GRAND RAPIDS, Mich. (WOOD) — Kate Brim is heading to Canada.

“I still honestly feel like I’m in a daydream,” the 23-year-old Lowell native and handcyclist said.

After qualifying earlier this summer in the U.S. Paracycling National Championships, she was invited to join the U.S. Paracycling Team.

Brim suffered complications from a minor surgery when she was 19, slowly losing strength and function, which led her to develop a spinal cord injury. Following her rehab at Mary Free Bed, she began competing in sports like wheelchair rugby and handcycling.

In her first year of competition in 2021, she won the woman’s handcycle division of the Amway River Bank Run in Grand Rapids. Since then, she has competed in numerous races, making a name for herself. The experience gained in those races, and the qualifying time in the U.S. Paracycling National Championships just weeks ago in Chattanooga, Tennessee, led up to her getting the call to join Team USA.

She has been training in Colorado Springs, Colorado, for the World Cup race (Aug. 4 through Aug. 7) in Quebec and the World Championship race (Aug. 11 through Aug. 14) in Baie Comeau, Canada.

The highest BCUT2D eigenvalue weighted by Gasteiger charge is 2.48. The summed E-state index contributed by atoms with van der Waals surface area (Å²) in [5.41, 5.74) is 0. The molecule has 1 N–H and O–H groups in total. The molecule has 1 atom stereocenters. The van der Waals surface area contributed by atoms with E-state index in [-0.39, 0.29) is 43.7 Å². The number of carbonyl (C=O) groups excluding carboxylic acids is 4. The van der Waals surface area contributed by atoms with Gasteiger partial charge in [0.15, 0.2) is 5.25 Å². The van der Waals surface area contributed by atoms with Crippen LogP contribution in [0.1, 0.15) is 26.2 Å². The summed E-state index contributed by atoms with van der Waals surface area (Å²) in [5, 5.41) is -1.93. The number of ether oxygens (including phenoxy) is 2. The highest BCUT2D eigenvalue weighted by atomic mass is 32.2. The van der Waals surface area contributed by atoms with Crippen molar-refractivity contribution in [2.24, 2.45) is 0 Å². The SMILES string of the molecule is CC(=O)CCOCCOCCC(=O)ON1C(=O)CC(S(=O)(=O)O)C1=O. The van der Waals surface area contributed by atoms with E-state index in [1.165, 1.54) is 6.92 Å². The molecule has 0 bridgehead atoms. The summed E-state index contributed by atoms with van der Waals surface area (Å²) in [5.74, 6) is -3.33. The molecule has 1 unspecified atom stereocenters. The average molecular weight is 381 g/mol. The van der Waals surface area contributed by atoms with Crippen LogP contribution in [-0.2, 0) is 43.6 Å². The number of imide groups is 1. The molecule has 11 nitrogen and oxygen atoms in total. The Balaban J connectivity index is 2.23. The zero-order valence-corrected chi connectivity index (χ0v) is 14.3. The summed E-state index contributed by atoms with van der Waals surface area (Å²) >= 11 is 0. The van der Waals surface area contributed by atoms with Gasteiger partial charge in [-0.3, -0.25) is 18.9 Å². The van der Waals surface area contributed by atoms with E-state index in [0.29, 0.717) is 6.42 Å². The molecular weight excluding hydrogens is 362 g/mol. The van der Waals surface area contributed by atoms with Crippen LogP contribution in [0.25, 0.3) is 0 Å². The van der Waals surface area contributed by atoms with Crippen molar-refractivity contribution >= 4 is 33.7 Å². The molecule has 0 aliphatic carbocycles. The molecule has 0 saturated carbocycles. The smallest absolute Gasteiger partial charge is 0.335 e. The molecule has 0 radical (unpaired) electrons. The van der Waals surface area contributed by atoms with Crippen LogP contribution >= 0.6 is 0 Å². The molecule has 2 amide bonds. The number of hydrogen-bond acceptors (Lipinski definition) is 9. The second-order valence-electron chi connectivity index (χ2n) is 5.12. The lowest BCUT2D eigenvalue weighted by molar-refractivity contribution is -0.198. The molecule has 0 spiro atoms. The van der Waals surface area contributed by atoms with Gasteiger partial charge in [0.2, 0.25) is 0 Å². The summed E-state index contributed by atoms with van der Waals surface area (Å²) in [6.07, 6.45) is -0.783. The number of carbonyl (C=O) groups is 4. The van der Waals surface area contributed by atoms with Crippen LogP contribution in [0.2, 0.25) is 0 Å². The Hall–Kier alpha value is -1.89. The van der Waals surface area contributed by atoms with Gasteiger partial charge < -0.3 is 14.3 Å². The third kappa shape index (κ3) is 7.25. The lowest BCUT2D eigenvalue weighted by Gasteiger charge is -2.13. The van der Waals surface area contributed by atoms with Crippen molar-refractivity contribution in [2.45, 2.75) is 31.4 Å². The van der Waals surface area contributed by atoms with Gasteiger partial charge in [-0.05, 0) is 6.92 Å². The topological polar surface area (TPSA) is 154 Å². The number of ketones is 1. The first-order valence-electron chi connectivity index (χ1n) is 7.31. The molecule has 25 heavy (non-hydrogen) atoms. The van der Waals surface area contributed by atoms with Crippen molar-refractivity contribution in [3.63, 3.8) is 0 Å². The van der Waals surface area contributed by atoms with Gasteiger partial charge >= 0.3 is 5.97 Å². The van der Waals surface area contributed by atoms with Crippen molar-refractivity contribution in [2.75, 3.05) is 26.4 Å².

“I’ve always told everyone, I go into every race I’m going to do the best I can but I’m going to soak in as much information, as much knowledge as I possibly can,” Brim said at the WOOD TV8 Live Desk Tuesday.

While in Colorado Springs, Brim had the opportunity to train at a high level, increased altitude and under some elite coaching. She worked with cyclist and four-time Olympic silver medalist Sarah Hammer-Kroening, who said Brim soaked up all the knowledge she could.

“She’s (Brim) definitely very much a student of the sport,” said Hammer-Kroening, who serves as an associate director of high performance for U.S. Paracycling.

Hammer-Kroening said an athlete like Brim is what coaches dream of.

“This is what I love to do,” Hammer-Kroening said of coaching. “Getting to work with these athletes, they always shock me, you know especially working in the Paralympic space.”

She added that coming from the Olympic side of competition,s working with athletes at this level is a reward.

“Of all of the athletes I’ve come across kind of in that beginning phase, she (Brim) has some of the most grit and determination that I’ve seen so far,” Hammer- Kroening said.

“I’ve taken in so much information and learned so much knowledge that I know I would’ve never gained had I not taken the experiences,” Brim said of training with Hammer-Kroening. “I just go into it with as much of an open mind as I can.”

Following the August races, Brim said, her plans are undecided. She’s focused on those races but is also exploring a residency program at the Olympic and Paralympic training center in Colorado Springs, where she would live and continue her training.